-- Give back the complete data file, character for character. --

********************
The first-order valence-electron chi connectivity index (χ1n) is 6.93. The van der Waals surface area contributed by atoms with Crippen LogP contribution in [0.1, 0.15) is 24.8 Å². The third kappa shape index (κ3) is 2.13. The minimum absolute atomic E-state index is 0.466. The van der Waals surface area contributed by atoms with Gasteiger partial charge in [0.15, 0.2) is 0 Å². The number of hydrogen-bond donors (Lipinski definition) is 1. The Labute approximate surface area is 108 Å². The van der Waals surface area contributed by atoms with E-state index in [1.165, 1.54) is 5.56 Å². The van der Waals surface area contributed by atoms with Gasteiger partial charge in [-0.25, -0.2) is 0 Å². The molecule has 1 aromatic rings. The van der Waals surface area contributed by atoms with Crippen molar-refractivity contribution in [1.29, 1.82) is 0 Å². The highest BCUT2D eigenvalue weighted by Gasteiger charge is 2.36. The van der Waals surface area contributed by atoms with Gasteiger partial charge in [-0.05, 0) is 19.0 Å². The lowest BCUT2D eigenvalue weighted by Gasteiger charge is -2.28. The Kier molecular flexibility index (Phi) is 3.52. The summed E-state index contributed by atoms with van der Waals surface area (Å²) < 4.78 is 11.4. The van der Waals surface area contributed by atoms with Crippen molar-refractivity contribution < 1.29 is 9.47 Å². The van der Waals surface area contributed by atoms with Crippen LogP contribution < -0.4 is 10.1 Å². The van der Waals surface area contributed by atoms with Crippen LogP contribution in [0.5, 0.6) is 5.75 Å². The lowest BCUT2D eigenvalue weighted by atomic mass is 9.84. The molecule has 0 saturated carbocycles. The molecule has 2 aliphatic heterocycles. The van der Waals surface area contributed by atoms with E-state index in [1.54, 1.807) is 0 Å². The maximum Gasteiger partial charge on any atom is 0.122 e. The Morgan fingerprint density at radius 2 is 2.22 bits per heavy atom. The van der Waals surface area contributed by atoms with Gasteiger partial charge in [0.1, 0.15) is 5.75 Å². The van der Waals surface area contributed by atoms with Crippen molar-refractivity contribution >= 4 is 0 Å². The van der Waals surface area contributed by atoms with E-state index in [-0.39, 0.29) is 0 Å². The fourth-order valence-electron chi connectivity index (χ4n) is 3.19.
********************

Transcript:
The first-order valence-electron chi connectivity index (χ1n) is 6.93. The van der Waals surface area contributed by atoms with Crippen LogP contribution in [0.1, 0.15) is 24.8 Å². The third kappa shape index (κ3) is 2.13. The minimum absolute atomic E-state index is 0.466. The van der Waals surface area contributed by atoms with Gasteiger partial charge in [0.15, 0.2) is 0 Å². The number of hydrogen-bond donors (Lipinski definition) is 1. The Labute approximate surface area is 108 Å². The van der Waals surface area contributed by atoms with E-state index in [1.165, 1.54) is 5.56 Å². The van der Waals surface area contributed by atoms with Gasteiger partial charge in [-0.25, -0.2) is 0 Å². The molecule has 1 aromatic rings. The van der Waals surface area contributed by atoms with Crippen molar-refractivity contribution in [1.29, 1.82) is 0 Å². The highest BCUT2D eigenvalue weighted by Gasteiger charge is 2.36. The van der Waals surface area contributed by atoms with Gasteiger partial charge in [-0.05, 0) is 19.0 Å². The lowest BCUT2D eigenvalue weighted by Gasteiger charge is -2.28. The Kier molecular flexibility index (Phi) is 3.52. The summed E-state index contributed by atoms with van der Waals surface area (Å²) < 4.78 is 11.4. The van der Waals surface area contributed by atoms with Crippen molar-refractivity contribution < 1.29 is 9.47 Å². The van der Waals surface area contributed by atoms with Crippen LogP contribution < -0.4 is 10.1 Å². The van der Waals surface area contributed by atoms with Crippen LogP contribution in [0.5, 0.6) is 5.75 Å². The lowest BCUT2D eigenvalue weighted by atomic mass is 9.84. The molecule has 0 saturated carbocycles. The molecule has 2 aliphatic heterocycles. The van der Waals surface area contributed by atoms with E-state index in [1.54, 1.807) is 0 Å². The maximum Gasteiger partial charge on any atom is 0.122 e. The Morgan fingerprint density at radius 2 is 2.22 bits per heavy atom. The van der Waals surface area contributed by atoms with Gasteiger partial charge in [0.1, 0.15) is 5.75 Å². The van der Waals surface area contributed by atoms with Crippen molar-refractivity contribution >= 4 is 0 Å². The van der Waals surface area contributed by atoms with E-state index in [-0.39, 0.29) is 0 Å². The fourth-order valence-electron chi connectivity index (χ4n) is 3.19.